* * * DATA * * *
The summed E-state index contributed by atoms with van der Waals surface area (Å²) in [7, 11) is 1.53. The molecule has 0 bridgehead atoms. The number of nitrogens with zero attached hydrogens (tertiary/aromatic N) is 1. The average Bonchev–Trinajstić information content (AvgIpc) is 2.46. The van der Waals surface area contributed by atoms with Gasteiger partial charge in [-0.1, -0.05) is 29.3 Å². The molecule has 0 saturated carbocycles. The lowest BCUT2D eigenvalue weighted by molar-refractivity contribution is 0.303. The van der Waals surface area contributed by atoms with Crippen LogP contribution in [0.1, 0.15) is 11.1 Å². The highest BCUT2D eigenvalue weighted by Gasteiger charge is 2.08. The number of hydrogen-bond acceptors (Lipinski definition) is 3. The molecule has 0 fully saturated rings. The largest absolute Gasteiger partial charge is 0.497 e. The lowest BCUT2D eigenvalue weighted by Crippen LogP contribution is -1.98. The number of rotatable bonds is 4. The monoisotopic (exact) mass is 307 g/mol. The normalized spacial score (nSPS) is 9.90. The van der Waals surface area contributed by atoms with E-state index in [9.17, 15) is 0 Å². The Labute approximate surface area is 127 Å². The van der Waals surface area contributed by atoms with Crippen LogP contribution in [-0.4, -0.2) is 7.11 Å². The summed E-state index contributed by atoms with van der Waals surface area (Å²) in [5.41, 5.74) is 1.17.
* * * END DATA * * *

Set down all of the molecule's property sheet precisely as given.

The summed E-state index contributed by atoms with van der Waals surface area (Å²) in [7, 11) is 1.53. The molecule has 0 bridgehead atoms. The number of nitrogens with zero attached hydrogens (tertiary/aromatic N) is 1. The average Bonchev–Trinajstić information content (AvgIpc) is 2.46. The van der Waals surface area contributed by atoms with Gasteiger partial charge in [-0.1, -0.05) is 29.3 Å². The molecule has 0 saturated carbocycles. The lowest BCUT2D eigenvalue weighted by molar-refractivity contribution is 0.303. The van der Waals surface area contributed by atoms with Crippen LogP contribution in [0.1, 0.15) is 11.1 Å². The highest BCUT2D eigenvalue weighted by Gasteiger charge is 2.08. The number of hydrogen-bond acceptors (Lipinski definition) is 3. The molecule has 0 fully saturated rings. The largest absolute Gasteiger partial charge is 0.497 e. The lowest BCUT2D eigenvalue weighted by Crippen LogP contribution is -1.98. The number of rotatable bonds is 4. The monoisotopic (exact) mass is 307 g/mol. The normalized spacial score (nSPS) is 9.90. The van der Waals surface area contributed by atoms with E-state index in [9.17, 15) is 0 Å². The Labute approximate surface area is 127 Å². The van der Waals surface area contributed by atoms with Crippen LogP contribution in [-0.4, -0.2) is 7.11 Å². The summed E-state index contributed by atoms with van der Waals surface area (Å²) in [5.41, 5.74) is 1.17.